You need to show this is the LOWER sideband.
Compare this, with the full math description of an AM signal.
Examine the AM signal, extract the carrier, the upper sideband, and the lower sideband.
Think of the two sidebands as Phasors, rotating, with Inphase and with Quadrature energy components.
Also the phasors may or may not be phase-aligned.
DRAW A POLAR PLOT of each phasor, and add arrows onto the phasor tip to define the direction of rotation; also become clean when the angles are identical and when angles do not agree.
Then decide if your trigonometric result is what you desire.
Decades ago I taught a Transmitter Design newbie to implement GSM (GMSK) cellphone modulation. Turns out the GMSK (Gaussian minimum shift keying) is a precision single_sideband system, to avoid wasting energy in a carrier. Energy is much better used in reducing Bit Error Rate by improving the data_eye.
The SSB generation method used 0/90 oscillator and 0/90 modulation (4 signals) combined in 2 multipliers and then linearly summed.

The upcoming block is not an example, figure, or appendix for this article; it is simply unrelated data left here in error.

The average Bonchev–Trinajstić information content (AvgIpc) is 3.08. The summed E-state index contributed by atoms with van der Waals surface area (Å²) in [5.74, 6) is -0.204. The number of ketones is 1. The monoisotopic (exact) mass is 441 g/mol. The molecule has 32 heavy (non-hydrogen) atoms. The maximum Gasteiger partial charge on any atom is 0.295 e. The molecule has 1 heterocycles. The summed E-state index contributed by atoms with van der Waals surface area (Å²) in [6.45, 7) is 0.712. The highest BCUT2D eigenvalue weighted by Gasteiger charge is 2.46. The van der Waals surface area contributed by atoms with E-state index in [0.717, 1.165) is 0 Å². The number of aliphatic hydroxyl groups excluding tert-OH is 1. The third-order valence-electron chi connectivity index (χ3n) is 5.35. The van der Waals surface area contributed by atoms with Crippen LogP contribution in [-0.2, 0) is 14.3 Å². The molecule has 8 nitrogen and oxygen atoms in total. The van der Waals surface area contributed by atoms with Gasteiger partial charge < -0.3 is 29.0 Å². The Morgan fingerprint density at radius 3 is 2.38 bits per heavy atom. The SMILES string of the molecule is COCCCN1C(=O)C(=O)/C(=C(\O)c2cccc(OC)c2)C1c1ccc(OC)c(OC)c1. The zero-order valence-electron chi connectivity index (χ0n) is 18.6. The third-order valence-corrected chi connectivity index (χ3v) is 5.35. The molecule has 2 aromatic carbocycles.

Once we cleaned up the onchip capacitive parasitics, the Design produced 50dB carrier and 40+ dB unwanted_sideband suppression. Life was good.
the only difference between AM and PM is the phasors underlying the two sidebands.
AM sidebands are identical in energy (so the trigonometry tells us), but the phasors in the two sidebands rotate in OPPOSITE directions, meeting only at top (90 degrees on a polar plot) and bottom (270 degrees). This rotation in opposite direction results in NO PHASE DEVIATION but plenty of amplitude variation.
PM sidebands are identical in energy, but the 2 sidebands are 180 degrees out of phase and rotate in the SAME direction. Result (of being 180 degrees out of phase) is that any inphase energy gets cancelled (thus no amplitude variation), but the orthogonal energy gets to add and become a useful phase variation.
So -------------------- how does ONE cause AM_to_PM conversion? Notice ANY low_pass_filtering (which ANY circuit will provide) results in some residual PM being generated, because the two sidebands no longer have IDENTICAL power. And the slight delay in any circuit, and the slightly different delay between USB and LSB, causes a PhaseShift between our two phasors, so the Quadrature energies no longer exactly cancel.
Thus for highest quality modulation, you need wideband circuits that construct the components of the trigonometric behaviors.
Let us again view the generation of signals, at least single_tone signals, as an exercise in Phasors, where the Inphase and the Quadrature energies are crucial, and the phase tracking (or precise phase_anti_tracking --- exactly opposite ) is crucial.